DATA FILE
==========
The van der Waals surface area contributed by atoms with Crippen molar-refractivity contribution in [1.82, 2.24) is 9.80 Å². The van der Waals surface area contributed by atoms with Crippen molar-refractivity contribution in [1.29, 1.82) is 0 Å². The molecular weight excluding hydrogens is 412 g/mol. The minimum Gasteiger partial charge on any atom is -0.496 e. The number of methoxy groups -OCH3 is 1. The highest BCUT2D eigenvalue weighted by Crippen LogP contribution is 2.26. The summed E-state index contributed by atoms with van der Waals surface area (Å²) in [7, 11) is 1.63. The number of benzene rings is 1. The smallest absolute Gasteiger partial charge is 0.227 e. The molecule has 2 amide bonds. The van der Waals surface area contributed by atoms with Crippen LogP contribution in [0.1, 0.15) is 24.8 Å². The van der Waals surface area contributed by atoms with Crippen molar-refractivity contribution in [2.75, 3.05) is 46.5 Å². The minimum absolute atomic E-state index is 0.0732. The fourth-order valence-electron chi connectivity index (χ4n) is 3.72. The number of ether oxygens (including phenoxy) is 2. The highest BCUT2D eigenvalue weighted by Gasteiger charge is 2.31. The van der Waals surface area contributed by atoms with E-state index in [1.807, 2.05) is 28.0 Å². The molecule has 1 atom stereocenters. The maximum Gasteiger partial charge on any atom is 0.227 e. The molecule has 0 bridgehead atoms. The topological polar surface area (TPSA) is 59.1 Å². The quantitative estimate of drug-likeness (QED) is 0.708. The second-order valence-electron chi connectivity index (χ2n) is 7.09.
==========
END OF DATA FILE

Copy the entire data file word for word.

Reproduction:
The van der Waals surface area contributed by atoms with Crippen molar-refractivity contribution in [1.82, 2.24) is 9.80 Å². The van der Waals surface area contributed by atoms with Crippen molar-refractivity contribution in [1.29, 1.82) is 0 Å². The molecular weight excluding hydrogens is 412 g/mol. The minimum Gasteiger partial charge on any atom is -0.496 e. The number of methoxy groups -OCH3 is 1. The highest BCUT2D eigenvalue weighted by Crippen LogP contribution is 2.26. The summed E-state index contributed by atoms with van der Waals surface area (Å²) in [7, 11) is 1.63. The number of benzene rings is 1. The smallest absolute Gasteiger partial charge is 0.227 e. The molecule has 2 amide bonds. The van der Waals surface area contributed by atoms with Crippen LogP contribution in [0.1, 0.15) is 24.8 Å². The van der Waals surface area contributed by atoms with Crippen molar-refractivity contribution in [2.75, 3.05) is 46.5 Å². The minimum absolute atomic E-state index is 0.0732. The fourth-order valence-electron chi connectivity index (χ4n) is 3.72. The number of ether oxygens (including phenoxy) is 2. The highest BCUT2D eigenvalue weighted by Gasteiger charge is 2.31. The van der Waals surface area contributed by atoms with E-state index in [1.807, 2.05) is 28.0 Å². The molecule has 1 atom stereocenters. The maximum Gasteiger partial charge on any atom is 0.227 e. The molecule has 0 bridgehead atoms. The topological polar surface area (TPSA) is 59.1 Å². The quantitative estimate of drug-likeness (QED) is 0.708. The second-order valence-electron chi connectivity index (χ2n) is 7.09.